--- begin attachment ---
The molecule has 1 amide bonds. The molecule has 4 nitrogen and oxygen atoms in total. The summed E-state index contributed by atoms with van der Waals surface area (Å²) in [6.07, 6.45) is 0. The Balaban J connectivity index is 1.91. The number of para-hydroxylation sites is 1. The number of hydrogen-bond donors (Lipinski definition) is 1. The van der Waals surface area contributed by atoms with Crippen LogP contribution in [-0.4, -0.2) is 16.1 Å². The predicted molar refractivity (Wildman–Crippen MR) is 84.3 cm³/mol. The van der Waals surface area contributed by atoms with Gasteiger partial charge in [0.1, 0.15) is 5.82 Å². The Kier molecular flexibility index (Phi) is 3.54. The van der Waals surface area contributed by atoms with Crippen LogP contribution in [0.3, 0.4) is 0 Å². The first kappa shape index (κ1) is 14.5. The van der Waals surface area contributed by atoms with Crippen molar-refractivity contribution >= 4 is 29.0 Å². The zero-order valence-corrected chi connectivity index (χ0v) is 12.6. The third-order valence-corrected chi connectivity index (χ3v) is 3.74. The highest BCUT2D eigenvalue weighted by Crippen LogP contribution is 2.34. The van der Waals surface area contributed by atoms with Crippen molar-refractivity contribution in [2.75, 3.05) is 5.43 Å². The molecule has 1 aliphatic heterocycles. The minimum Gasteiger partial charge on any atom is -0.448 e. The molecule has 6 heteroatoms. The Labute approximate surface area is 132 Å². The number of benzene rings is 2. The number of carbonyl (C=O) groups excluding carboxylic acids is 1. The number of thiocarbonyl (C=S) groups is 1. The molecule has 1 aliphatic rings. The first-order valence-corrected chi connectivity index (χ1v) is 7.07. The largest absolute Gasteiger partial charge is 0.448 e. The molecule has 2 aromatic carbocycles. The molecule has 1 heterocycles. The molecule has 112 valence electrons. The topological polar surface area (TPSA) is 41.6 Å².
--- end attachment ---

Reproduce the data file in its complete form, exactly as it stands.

The molecule has 1 amide bonds. The molecule has 4 nitrogen and oxygen atoms in total. The summed E-state index contributed by atoms with van der Waals surface area (Å²) in [6.07, 6.45) is 0. The Balaban J connectivity index is 1.91. The number of para-hydroxylation sites is 1. The number of hydrogen-bond donors (Lipinski definition) is 1. The van der Waals surface area contributed by atoms with Crippen LogP contribution in [-0.4, -0.2) is 16.1 Å². The predicted molar refractivity (Wildman–Crippen MR) is 84.3 cm³/mol. The van der Waals surface area contributed by atoms with Gasteiger partial charge in [0.1, 0.15) is 5.82 Å². The Kier molecular flexibility index (Phi) is 3.54. The van der Waals surface area contributed by atoms with Crippen LogP contribution in [0.3, 0.4) is 0 Å². The first kappa shape index (κ1) is 14.5. The van der Waals surface area contributed by atoms with Crippen molar-refractivity contribution >= 4 is 29.0 Å². The zero-order valence-corrected chi connectivity index (χ0v) is 12.6. The third-order valence-corrected chi connectivity index (χ3v) is 3.74. The highest BCUT2D eigenvalue weighted by Crippen LogP contribution is 2.34. The van der Waals surface area contributed by atoms with Crippen molar-refractivity contribution in [2.75, 3.05) is 5.43 Å². The molecule has 1 aliphatic heterocycles. The minimum Gasteiger partial charge on any atom is -0.448 e. The molecule has 6 heteroatoms. The Labute approximate surface area is 132 Å². The number of benzene rings is 2. The number of carbonyl (C=O) groups excluding carboxylic acids is 1. The number of thiocarbonyl (C=S) groups is 1. The molecule has 1 aliphatic rings. The first-order valence-corrected chi connectivity index (χ1v) is 7.07. The largest absolute Gasteiger partial charge is 0.448 e. The molecule has 2 aromatic carbocycles. The molecule has 1 heterocycles. The molecule has 112 valence electrons. The topological polar surface area (TPSA) is 41.6 Å².